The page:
The big armored vehicle rejected by the university town of Davis after critics said it militarized the Police Department has found a home in the more blue-collar county seat of Woodland.
Woodland City Council last week approved the acquisition of the MRAP, or mine-resistant, ambush-protected vehicle for the city’s Police Department on a 4-1 vote. The council’s decision was in sharp contrast to the scene in Davis a month ago.
There, concerns over a more militarized law enforcement led Davis council members to return the hulking armored car and the political baggage it carried on a 3-2 vote. Residents voiced opposition that stemmed from fears of clashes between armored police and street protesters in Ferguson, Mo., in the wake of Michael Brown’s killing by an officer, as well as from the echoes of UC Davis police overreach when demonstrators were pepper-sprayed three years ago.
But in Woodland, MRAP proponents said the opportunity to pick up the armored vehicle for free through a state Office of Emergency Services-administered federal program was too good to pass up and would give police another tool to keep officers and others safe.
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Woodland police Sgt. Brett Hancock said the MRAP would be used for hostage situations and instances where there were active shooters.
“You can pick people up and move them out of harm’s way,” said Hancock. “You can also move SWAT into the scene safely. I can’t do that in my patrol car.”
“We see it as a defensive vehicle to protect officers,” Woodland Mayor Tom Stallard said. He added the MRAP is the same type used by nearby West Sacramento police and close to 40 other agencies across the state.
Davis councilman Lucas Frerichs voted in October to return its MRAP. He said Tuesday that “each individual community is going to do what’s best for their community,” but repeated the concerns that led to his “no” vote and recalled the reaction of Davis residents to news that the city’s police force had acquired a military vehicle.
“There were many hundreds of citizens who were alarmed by the acquisition, whether or not it was a needed tool, and the perception of militarization by police,” Frerichs said.
Woodland’s decision to acquire the MRAP with little apparent opposition suggests on the surface the political and philosophical differences between the county seat and college town.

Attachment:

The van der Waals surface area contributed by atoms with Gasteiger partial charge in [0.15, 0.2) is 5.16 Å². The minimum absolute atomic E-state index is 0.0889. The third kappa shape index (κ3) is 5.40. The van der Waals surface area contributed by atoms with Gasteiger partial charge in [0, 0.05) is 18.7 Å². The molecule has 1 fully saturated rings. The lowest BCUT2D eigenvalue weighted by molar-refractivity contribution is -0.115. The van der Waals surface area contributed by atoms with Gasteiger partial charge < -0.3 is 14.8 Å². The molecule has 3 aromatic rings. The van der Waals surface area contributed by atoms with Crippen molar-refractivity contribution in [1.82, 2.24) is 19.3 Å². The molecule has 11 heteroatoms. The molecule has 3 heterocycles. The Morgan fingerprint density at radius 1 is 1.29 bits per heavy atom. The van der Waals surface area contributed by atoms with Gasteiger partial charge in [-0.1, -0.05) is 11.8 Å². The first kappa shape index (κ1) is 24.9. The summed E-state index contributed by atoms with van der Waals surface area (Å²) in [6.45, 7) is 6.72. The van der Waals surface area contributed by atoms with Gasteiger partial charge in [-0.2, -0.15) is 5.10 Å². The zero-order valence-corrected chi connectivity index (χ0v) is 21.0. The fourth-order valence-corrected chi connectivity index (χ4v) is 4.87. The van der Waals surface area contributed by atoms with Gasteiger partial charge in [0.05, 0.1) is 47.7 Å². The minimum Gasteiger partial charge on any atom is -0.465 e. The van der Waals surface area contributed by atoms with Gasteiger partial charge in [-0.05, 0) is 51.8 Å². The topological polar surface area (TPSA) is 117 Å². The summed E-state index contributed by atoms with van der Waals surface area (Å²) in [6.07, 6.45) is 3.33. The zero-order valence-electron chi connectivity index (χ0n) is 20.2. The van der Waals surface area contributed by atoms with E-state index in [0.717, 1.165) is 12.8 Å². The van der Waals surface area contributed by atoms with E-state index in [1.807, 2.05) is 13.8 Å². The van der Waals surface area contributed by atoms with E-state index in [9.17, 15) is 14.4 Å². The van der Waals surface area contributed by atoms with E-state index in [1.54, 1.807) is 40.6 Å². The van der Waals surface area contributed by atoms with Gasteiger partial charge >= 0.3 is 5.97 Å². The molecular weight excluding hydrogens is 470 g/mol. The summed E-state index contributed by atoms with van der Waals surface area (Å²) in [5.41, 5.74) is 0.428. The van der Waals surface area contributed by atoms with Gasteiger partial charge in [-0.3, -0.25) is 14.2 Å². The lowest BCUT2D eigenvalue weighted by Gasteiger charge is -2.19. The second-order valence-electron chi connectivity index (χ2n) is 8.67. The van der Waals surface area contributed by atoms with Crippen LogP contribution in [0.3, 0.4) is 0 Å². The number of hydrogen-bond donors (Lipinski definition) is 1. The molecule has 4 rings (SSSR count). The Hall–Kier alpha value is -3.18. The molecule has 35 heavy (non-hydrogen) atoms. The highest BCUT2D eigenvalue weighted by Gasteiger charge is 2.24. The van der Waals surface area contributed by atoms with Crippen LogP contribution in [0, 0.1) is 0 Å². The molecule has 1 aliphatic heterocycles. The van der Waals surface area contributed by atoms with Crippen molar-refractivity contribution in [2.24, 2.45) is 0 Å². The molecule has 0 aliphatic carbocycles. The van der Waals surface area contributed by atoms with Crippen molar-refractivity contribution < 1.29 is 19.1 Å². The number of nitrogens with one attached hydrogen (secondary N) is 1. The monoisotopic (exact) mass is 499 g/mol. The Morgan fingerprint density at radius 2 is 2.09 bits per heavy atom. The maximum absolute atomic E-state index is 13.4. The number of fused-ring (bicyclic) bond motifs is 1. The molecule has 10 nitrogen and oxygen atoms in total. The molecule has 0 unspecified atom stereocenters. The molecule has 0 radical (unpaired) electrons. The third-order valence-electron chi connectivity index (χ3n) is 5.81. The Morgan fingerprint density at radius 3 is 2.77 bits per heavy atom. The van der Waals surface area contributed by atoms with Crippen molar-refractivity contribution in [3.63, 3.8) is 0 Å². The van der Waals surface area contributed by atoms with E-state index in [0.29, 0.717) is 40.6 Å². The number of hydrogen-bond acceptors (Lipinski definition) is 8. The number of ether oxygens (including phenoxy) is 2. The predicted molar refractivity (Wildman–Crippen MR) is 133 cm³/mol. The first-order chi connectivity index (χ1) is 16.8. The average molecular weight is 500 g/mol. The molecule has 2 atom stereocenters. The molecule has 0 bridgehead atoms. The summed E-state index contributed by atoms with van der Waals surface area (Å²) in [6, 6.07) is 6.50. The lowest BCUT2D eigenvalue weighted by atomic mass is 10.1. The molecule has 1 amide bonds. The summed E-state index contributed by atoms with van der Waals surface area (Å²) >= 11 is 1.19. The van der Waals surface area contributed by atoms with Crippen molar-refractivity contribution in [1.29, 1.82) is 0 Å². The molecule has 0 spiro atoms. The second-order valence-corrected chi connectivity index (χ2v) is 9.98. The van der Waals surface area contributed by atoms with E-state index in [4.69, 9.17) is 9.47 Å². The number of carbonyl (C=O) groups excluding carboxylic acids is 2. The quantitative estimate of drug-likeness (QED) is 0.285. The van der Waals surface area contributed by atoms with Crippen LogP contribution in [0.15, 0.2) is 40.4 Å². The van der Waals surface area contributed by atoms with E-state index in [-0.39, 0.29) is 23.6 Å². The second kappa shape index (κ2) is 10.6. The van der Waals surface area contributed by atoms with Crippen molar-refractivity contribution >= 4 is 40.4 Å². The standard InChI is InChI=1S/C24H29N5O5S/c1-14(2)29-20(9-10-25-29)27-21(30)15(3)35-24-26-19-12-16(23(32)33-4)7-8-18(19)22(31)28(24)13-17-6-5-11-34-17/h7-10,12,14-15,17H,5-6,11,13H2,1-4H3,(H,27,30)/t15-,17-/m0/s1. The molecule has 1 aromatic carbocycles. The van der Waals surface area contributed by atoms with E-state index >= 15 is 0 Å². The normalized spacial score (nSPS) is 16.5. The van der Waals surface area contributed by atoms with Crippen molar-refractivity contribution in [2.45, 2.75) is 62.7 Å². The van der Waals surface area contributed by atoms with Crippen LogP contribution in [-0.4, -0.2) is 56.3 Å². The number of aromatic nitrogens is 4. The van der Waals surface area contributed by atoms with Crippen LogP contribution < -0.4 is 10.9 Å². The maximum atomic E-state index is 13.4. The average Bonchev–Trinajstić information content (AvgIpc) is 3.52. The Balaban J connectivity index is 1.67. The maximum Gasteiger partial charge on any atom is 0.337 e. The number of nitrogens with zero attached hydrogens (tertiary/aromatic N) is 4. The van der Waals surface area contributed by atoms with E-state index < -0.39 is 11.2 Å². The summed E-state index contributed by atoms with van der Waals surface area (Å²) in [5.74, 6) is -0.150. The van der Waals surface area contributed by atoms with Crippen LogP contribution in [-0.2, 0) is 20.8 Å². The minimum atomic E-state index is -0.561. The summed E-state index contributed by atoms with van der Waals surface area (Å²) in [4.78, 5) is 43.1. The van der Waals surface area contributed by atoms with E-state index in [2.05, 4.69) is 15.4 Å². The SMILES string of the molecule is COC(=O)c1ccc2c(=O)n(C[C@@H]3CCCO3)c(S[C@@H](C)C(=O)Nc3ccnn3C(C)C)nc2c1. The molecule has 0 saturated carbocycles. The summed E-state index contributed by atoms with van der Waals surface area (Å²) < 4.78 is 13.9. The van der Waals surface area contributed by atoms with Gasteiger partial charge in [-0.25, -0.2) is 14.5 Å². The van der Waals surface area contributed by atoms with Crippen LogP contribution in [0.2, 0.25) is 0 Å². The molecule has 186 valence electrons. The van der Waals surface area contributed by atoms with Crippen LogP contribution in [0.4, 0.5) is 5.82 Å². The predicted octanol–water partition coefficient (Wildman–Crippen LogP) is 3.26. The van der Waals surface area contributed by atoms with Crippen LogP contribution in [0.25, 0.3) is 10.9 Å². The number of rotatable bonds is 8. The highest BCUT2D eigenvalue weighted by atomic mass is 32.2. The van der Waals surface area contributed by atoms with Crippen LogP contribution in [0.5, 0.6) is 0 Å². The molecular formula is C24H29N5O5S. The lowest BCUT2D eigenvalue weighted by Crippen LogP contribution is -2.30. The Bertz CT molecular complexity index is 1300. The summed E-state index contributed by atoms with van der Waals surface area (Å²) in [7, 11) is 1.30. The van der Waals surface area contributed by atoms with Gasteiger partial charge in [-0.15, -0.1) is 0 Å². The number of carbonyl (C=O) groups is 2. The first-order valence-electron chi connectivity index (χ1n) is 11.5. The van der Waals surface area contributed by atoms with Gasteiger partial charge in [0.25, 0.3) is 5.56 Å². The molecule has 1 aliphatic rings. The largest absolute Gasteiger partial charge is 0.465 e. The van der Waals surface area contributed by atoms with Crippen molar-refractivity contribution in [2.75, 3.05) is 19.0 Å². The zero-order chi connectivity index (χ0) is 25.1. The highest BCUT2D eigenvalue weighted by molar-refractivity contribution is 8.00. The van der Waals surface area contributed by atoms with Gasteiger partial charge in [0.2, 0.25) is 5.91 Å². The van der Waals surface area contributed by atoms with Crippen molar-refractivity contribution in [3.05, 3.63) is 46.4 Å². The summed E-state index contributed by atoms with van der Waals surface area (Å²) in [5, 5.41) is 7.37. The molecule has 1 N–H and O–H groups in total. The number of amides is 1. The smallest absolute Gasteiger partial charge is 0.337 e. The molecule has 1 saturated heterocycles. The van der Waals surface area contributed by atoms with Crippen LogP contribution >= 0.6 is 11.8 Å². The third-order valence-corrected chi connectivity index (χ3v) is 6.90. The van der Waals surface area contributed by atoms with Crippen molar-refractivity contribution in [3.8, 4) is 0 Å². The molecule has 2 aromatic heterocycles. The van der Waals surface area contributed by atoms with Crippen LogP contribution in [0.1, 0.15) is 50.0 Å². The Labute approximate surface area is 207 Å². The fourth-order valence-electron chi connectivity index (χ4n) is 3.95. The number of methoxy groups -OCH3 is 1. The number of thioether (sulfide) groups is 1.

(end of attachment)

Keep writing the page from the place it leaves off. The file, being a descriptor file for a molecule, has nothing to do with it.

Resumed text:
But Frerichs said that was overstated.
“We have far more things in common than separate us,” Frerich said. “Our cities’ primary concern is the safety of the public. Far too often there’s an attempt to point (out) all the ways we’re not like each other, but there’s a lot more that we have in common.”
More than 8,000 law enforcement agencies nationwide have acquired equipment ranging from aircraft to office supplies to weapons through what the Defense Logistics Agency calls its “1033 Program.”
Police agencies nationwide have long been receiving heavyweight hardware under the years-old federal program that allows the Defense Department to dole out excess military equipment to law enforcement agencies for use in combating drug trafficking or other crimes.
Replacing its armored car on the open market would have cost the city about $425,000, said Woodland police.
The nearly 30-year-old vehicle that Woodland acquired from the city of Colusa in 2007 is a wreck with bad brakes, polluting emissions, and parts that are expensive and hard to find, Stallard said.
Even so, he said, the converted armored car has been used 19 times since 2007, last at a November 2013 incident in nearby Esparto.
One of those times, Stallard recalled, was during a June 2013 ride-along when Woodland police confronted a suicidal armed man in a Costco parking lot.
“It allowed officers to get close enough to assess the situation. The fact of the matter is that there are situations that have nothing to do with the militarization of police,” Stallard said. “I was in a ride-along situation. The officer was on the perimeter. All he had (for protection) was a car door.”
But some Woodlanders shared Davis residents’ concerns over how the vehicle would be used and the message it sends to residents, said Woodland Councilman Angel Barajas at last week’s meeting, the council’s sole “no” vote.
Barajas cited phone calls and emails from constituents that expressed “major concerns ... regarding the presence or the perception of the militarization of our Police Department because of the type of vehicle,” he said. Barajas wanted to see broader community discussion on how the vehicle will be used.
“A lot of the fear out there in our community is how’s it going to be used, how’s it going to be deployed, are there checks and balances in place, and why are we using this type of vehicle in our streets?” Barajas said.
Stallard said he understands residents’ concerns over the MRAP, and at the council meeting stressed that it would be used “very occasionally and in very extraordinary circumstances.”
“We understand there’s a lot of sensitivity. Woodlanders, when they hear all the facts, will realize it’s a defensive vehicle,” Stallard said Tuesday. “It’s one aspect of public safety. This embraces safety. It does not threaten it.”
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